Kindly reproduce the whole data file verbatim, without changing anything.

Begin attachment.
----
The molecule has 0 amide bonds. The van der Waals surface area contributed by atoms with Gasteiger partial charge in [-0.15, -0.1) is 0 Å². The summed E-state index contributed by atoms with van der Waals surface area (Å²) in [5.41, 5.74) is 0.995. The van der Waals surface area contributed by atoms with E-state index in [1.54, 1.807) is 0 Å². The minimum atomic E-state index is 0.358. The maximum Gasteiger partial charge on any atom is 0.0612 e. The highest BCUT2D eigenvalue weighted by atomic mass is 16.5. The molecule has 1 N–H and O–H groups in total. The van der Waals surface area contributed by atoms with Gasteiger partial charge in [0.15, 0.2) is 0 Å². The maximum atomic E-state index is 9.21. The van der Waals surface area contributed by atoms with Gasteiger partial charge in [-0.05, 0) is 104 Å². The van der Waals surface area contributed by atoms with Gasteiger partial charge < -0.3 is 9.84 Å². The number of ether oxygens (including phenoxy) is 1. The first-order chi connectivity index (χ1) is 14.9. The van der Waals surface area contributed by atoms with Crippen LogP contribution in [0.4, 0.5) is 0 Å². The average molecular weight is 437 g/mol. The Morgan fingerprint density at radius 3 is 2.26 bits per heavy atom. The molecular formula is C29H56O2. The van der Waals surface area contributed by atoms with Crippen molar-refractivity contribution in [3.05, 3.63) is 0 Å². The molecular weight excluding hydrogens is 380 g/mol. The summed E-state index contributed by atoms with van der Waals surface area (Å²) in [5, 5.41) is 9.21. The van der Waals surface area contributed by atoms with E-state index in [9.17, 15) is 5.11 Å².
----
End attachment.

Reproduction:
The molecule has 0 amide bonds. The van der Waals surface area contributed by atoms with Gasteiger partial charge in [-0.15, -0.1) is 0 Å². The summed E-state index contributed by atoms with van der Waals surface area (Å²) in [5.41, 5.74) is 0.995. The van der Waals surface area contributed by atoms with E-state index in [1.54, 1.807) is 0 Å². The minimum atomic E-state index is 0.358. The maximum Gasteiger partial charge on any atom is 0.0612 e. The highest BCUT2D eigenvalue weighted by atomic mass is 16.5. The molecule has 1 N–H and O–H groups in total. The van der Waals surface area contributed by atoms with Gasteiger partial charge in [0.15, 0.2) is 0 Å². The maximum atomic E-state index is 9.21. The van der Waals surface area contributed by atoms with Gasteiger partial charge in [-0.05, 0) is 104 Å². The van der Waals surface area contributed by atoms with Gasteiger partial charge < -0.3 is 9.84 Å². The number of ether oxygens (including phenoxy) is 1. The first-order chi connectivity index (χ1) is 14.9. The van der Waals surface area contributed by atoms with Crippen LogP contribution in [0.4, 0.5) is 0 Å². The average molecular weight is 437 g/mol. The Morgan fingerprint density at radius 3 is 2.26 bits per heavy atom. The molecular formula is C29H56O2. The van der Waals surface area contributed by atoms with Crippen molar-refractivity contribution in [3.05, 3.63) is 0 Å². The molecular weight excluding hydrogens is 380 g/mol. The summed E-state index contributed by atoms with van der Waals surface area (Å²) in [5, 5.41) is 9.21. The van der Waals surface area contributed by atoms with E-state index in [9.17, 15) is 5.11 Å².